Read the full article from , Milwaukee Journal Sentinel here. 

 

Patients whose medical records are stored using Epic Systems’ software soon will be able to share key medical information with any physician or other health care provider in the country, or even the world.

All that’s needed is a smartphone with access to the internet.

The feature will make it easier for physicians and others to get one-time access to a patient’s key medical information, such as medications, health conditions, test results, allergies and in some cases physicians’ notes.

The feature, called Share Everywhere, will be available this month with an update of MyChart, Epic’s online portal that gives patients access to key information in their electronic health records.

Using an app in MyChart, a patient will be able to get a one-time access code that enables a physician or other health care provider to read the patient’s information in MyChart.

“It could have an immediate impact,” said Dan Czech, director of market analysis at KLAS, a respected research firm.

An emergency physician who wants to see a patient’s medications and medical conditions, for example, could use the Share Everywhere feature.

The physician can only read the information, not modify it, but can use the feature to send his or her notes to the patient’s primary care physician or another physician who sees the patient.

The feature also could be useful for therapists, nursing home staff, home health workers and others who need quick access to a patient’s basic medical information.

The same goes for when people are traveling in foreign countries.

“What if you are traveling to Australia?” said Sean Bina, a vice president with Epic. “How does the physician there get your information?”

Epic, based near Madison in Verona, is one of the largest companies that sell software for electronic health records and other health care-related tasks. The company employs 9,700 people, including 9,300 in Verona. It had revenue of $2.5 billion last year.

Physicians and other health care providers who use Epic software have access — with the patient’s approval — to the medical records of any patient whose records are stored on an Epic system, through its Care Everywhere network.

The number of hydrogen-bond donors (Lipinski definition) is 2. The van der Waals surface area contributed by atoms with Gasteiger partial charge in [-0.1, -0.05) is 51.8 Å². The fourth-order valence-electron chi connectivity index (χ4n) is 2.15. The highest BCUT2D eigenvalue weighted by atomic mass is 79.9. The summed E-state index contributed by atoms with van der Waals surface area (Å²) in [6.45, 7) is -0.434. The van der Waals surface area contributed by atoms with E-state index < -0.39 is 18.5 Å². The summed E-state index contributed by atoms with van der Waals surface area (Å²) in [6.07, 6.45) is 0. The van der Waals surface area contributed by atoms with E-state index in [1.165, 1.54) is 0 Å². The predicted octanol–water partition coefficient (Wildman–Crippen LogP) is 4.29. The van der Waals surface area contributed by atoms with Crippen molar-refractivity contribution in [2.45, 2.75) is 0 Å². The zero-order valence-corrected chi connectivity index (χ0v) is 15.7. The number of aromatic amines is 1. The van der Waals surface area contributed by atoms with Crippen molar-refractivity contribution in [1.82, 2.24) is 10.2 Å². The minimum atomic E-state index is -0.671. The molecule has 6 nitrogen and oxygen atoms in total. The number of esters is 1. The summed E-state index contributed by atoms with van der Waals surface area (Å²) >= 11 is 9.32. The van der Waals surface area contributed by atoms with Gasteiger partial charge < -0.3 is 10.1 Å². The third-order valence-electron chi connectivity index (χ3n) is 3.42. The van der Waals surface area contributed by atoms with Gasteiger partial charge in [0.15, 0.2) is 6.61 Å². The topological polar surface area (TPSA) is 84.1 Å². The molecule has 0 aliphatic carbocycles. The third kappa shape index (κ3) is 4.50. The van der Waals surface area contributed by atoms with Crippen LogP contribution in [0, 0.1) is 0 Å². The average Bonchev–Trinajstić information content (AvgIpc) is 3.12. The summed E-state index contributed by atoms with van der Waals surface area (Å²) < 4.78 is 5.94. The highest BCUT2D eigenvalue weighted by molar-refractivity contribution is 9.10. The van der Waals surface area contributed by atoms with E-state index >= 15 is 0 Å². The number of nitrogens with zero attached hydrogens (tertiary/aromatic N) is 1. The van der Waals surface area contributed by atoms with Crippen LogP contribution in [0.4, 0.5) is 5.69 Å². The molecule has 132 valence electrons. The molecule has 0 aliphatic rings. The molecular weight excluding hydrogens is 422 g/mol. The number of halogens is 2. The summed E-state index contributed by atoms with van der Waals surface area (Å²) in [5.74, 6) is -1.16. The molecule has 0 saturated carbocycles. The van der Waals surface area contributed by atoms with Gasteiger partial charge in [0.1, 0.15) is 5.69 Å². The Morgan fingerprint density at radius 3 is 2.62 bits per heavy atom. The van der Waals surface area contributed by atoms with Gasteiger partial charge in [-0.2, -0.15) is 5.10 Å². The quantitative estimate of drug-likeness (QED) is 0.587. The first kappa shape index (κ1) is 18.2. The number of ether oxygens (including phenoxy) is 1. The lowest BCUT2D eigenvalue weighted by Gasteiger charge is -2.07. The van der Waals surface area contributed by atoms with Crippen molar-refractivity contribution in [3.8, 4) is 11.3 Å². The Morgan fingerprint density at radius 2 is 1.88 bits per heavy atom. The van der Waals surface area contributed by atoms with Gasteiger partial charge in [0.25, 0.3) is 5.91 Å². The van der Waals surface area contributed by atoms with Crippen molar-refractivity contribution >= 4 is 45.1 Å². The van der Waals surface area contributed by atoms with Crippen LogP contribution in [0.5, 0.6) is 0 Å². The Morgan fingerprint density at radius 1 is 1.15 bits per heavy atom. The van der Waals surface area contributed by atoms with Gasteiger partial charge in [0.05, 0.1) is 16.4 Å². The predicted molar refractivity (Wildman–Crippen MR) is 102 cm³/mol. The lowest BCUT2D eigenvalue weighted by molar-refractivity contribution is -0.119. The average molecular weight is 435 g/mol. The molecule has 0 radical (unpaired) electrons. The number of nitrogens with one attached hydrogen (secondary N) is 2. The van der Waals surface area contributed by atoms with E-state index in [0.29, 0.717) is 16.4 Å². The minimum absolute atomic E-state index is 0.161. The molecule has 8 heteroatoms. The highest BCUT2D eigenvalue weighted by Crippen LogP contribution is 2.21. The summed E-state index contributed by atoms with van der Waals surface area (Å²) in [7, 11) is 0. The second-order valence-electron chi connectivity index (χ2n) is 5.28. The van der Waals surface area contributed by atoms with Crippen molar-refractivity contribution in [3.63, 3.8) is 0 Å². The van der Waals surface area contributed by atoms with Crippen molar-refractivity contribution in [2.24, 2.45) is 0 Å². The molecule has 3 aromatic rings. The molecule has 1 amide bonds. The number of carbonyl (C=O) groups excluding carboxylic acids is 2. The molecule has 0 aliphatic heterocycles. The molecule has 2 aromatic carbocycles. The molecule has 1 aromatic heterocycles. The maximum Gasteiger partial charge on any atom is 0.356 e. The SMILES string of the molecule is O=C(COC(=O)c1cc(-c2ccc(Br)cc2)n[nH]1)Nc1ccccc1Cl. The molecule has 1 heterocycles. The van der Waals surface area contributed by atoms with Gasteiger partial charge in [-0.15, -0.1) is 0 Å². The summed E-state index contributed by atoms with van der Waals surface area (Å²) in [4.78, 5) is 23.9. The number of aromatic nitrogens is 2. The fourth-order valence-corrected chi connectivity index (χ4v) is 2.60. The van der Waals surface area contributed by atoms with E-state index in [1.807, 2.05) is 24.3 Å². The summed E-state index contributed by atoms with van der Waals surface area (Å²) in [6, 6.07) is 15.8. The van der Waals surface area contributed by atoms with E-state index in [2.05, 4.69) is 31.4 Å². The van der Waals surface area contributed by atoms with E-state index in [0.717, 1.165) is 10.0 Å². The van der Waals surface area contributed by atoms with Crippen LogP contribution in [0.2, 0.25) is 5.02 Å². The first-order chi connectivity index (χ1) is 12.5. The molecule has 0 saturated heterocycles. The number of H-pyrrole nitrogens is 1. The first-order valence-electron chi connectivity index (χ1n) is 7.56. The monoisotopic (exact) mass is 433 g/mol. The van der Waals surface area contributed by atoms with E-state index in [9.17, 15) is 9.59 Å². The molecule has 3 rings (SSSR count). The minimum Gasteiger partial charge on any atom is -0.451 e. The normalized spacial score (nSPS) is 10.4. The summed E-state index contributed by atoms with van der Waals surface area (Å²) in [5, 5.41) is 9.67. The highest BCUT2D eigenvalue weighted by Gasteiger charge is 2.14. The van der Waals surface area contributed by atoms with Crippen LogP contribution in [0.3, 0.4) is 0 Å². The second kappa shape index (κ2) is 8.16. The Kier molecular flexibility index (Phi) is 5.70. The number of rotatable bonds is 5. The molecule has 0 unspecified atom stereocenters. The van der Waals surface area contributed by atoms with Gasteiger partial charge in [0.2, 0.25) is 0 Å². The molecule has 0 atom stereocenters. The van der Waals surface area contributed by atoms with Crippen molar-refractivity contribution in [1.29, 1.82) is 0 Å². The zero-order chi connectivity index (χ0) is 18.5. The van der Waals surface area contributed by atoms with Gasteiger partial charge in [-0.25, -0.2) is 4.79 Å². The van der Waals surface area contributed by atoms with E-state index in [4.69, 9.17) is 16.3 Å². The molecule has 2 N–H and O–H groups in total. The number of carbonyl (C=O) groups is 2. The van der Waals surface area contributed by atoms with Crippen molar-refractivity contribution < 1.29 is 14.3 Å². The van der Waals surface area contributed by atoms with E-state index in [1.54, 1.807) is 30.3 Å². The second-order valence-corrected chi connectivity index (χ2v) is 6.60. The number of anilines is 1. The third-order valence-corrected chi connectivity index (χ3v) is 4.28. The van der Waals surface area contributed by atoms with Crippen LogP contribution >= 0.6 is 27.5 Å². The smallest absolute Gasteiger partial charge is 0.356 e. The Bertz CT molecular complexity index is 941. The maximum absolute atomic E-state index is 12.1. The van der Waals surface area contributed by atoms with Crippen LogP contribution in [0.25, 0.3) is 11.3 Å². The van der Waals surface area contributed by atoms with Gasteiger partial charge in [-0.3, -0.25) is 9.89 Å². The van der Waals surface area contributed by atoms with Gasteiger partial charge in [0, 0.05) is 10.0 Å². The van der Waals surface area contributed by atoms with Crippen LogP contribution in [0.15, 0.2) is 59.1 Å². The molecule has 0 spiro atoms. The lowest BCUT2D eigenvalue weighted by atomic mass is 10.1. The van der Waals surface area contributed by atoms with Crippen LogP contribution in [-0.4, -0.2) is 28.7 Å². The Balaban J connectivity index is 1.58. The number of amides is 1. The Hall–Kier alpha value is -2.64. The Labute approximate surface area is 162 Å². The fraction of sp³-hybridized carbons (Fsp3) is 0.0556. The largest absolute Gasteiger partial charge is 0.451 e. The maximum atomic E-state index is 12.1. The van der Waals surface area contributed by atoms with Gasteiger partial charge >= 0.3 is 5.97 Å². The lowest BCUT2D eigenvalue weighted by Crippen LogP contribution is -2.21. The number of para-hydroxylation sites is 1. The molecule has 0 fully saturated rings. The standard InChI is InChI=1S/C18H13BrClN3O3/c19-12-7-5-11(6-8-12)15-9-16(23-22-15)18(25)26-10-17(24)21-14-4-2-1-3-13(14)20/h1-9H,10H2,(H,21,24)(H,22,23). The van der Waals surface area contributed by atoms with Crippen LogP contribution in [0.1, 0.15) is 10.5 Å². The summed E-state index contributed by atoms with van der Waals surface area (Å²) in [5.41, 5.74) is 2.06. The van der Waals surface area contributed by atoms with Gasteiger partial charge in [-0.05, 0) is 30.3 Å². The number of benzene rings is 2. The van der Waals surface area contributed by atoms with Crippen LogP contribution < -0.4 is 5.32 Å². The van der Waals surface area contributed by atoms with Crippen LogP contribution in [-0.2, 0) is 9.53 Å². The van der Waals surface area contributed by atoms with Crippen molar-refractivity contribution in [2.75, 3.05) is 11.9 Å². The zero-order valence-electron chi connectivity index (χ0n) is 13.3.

An average of 2 million patient records on Epic systems are exchanged each day, up from 1 million a year ago, according to Epic. That includes medical records exchanged between health systems that use Epic’s software and health systems and physicians that use software from other companies.

But much work remains in building a nationwide network that would make key information about a patient readily available in any hospital, clinic or other setting.

Exchanging medical information among systems that use software from different companies, such as Epic, Cerner, athenahealth and Allscripts, is challenging because of the complexity of the software and how it is configured by different health systems and physician practices.

Nationally, fewer than four in 10 physicians sent and received patient information to and from other physicians and health care providers in 2015, according to the Centers for Disease Control and Prevention.

Carequality — a network of networks such as Care Everywhere, being built through a broad industry collaboration — could provide a framework for exchanging medical information among systems from different vendors.

But the network still is in the early stages, although Bina said he expects to see a large increase in the number of exchanges on Carequality in the next 18 months.

For now, Share Everywhere is seen as a pragmatic and practical solution for exchanging basic medical information.

“It’s simple and elegant,” said Micky Tripathi, president and chief executive of Massachusetts eHealth Collaborative, a nonprofit consulting firm.

The feature also gives patients more control over their medical records.

“It’s innovative because it says to the patient that now this is in your hands,” Tripathi said.

As patients become aware of the Share Everywhere feature, it is expected to become a popular stopgap measure — at least until a robust national network is developed for exchanging medical records among health care providers who use competing software systems.

Meantime, Share Everywhere is so simple and practical that, like many innovations, it raises the question why no one came up with it sooner.

“We should have thought of it earlier,” Bina said.

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